Saturday, May 19, 2012

An Interesting Dichotomy - Closed Source Software Security


There have been many debates over the years as to the advantages and disadvantages of open source software products with regards to computer security, and this post is not meant to rehash the pros and cons of any of those debates.  Although in the interest of full disclosure, I am a proponent of the open source way of doing things and have always agreed with Eric S. Raymond’s conjecture that many eyes make all bugs shallow (even security bugs).  Personal beliefs aside however, I have always felt an interesting dichotomy always existed in the belief system of any who favored closed source software in terms of security. 

If you ask any security person about giving consideration to a proprietary encryption algorithm, they will instead recommend that you use an established and vetted algorithm like AES.  Why? In the field of cryptography, algorithms are only considered cryptographically secure by the cryptographic community after public disclosure of the algorithm and extensive peer review. Algorithms such as AES, Twofish, RSA, etc are all public knowledge and that has not served to lessen their security, but actually served to provide evidence of their security.  No security professional would trust an algorithm that has not been through such a vetting process.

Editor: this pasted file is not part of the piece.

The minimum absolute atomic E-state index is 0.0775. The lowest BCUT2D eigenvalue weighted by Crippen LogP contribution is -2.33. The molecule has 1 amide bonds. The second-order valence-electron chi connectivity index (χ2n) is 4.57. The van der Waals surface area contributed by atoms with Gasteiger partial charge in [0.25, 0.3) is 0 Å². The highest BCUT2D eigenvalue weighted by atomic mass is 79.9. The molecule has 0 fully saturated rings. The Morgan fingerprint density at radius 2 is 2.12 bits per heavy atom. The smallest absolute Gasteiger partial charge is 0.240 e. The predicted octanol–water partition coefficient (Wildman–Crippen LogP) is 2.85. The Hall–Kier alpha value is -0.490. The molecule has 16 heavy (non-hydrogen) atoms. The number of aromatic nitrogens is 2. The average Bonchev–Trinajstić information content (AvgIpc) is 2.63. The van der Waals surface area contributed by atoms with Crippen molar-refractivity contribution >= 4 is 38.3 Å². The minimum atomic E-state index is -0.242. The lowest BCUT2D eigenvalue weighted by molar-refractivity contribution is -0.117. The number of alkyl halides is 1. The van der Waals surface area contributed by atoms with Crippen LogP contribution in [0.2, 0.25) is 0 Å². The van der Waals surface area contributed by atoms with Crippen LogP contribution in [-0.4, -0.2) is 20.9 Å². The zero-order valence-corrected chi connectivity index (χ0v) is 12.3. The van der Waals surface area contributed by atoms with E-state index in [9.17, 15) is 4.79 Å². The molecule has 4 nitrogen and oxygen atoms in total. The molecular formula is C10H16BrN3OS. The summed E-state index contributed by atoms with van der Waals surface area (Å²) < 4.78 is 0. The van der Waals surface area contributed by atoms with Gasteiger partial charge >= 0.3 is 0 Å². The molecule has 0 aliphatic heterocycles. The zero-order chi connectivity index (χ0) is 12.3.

Yet, there are many security professionals that don’t seem to hold software to the same standards that they would apply to a cryptographic algorithm, and rather consider security through obscurity a benefit in this case.  Why is vetting and peer review deemed so important for one and not for the other by some?  While I can understand the desire for keeping things proprietary for business motives, it is much harder to understand a security related case for source code secrecy (outside of certain niche cases like the algorithms used to generate the numbers for secure tokens, etc), given the lengthier experience of the cryptographic community. 

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